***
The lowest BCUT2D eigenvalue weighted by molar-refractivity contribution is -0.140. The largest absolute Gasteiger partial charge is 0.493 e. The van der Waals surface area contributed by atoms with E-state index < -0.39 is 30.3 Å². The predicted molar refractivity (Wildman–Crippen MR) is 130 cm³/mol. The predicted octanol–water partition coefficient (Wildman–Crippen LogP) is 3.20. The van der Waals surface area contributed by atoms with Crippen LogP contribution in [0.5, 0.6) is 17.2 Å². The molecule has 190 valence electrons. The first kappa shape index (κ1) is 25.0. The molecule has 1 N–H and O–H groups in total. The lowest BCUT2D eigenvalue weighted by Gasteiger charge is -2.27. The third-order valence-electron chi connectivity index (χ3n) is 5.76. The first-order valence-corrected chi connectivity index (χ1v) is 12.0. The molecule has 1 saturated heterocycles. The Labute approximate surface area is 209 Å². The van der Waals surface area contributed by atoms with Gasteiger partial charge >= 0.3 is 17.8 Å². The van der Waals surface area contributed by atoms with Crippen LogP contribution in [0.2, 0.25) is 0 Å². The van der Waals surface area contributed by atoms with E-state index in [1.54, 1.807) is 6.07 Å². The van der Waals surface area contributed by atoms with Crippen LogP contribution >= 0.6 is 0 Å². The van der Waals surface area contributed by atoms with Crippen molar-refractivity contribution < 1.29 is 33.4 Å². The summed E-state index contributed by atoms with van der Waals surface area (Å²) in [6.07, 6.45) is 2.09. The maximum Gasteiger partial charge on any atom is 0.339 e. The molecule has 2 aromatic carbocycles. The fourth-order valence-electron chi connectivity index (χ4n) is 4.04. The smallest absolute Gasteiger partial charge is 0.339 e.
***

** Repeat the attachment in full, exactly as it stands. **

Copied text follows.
The lowest BCUT2D eigenvalue weighted by molar-refractivity contribution is -0.140. The largest absolute Gasteiger partial charge is 0.493 e. The van der Waals surface area contributed by atoms with E-state index < -0.39 is 30.3 Å². The predicted molar refractivity (Wildman–Crippen MR) is 130 cm³/mol. The predicted octanol–water partition coefficient (Wildman–Crippen LogP) is 3.20. The van der Waals surface area contributed by atoms with Crippen LogP contribution in [0.5, 0.6) is 17.2 Å². The molecule has 190 valence electrons. The first kappa shape index (κ1) is 25.0. The molecule has 1 N–H and O–H groups in total. The lowest BCUT2D eigenvalue weighted by Gasteiger charge is -2.27. The third-order valence-electron chi connectivity index (χ3n) is 5.76. The first-order valence-corrected chi connectivity index (χ1v) is 12.0. The molecule has 1 saturated heterocycles. The Labute approximate surface area is 209 Å². The van der Waals surface area contributed by atoms with Gasteiger partial charge >= 0.3 is 17.8 Å². The van der Waals surface area contributed by atoms with Crippen LogP contribution in [0.2, 0.25) is 0 Å². The van der Waals surface area contributed by atoms with E-state index in [1.54, 1.807) is 6.07 Å². The van der Waals surface area contributed by atoms with Crippen LogP contribution >= 0.6 is 0 Å². The van der Waals surface area contributed by atoms with Crippen molar-refractivity contribution < 1.29 is 33.4 Å². The summed E-state index contributed by atoms with van der Waals surface area (Å²) in [6.07, 6.45) is 2.09. The maximum Gasteiger partial charge on any atom is 0.339 e. The molecule has 2 aromatic carbocycles. The fourth-order valence-electron chi connectivity index (χ4n) is 4.04. The smallest absolute Gasteiger partial charge is 0.339 e.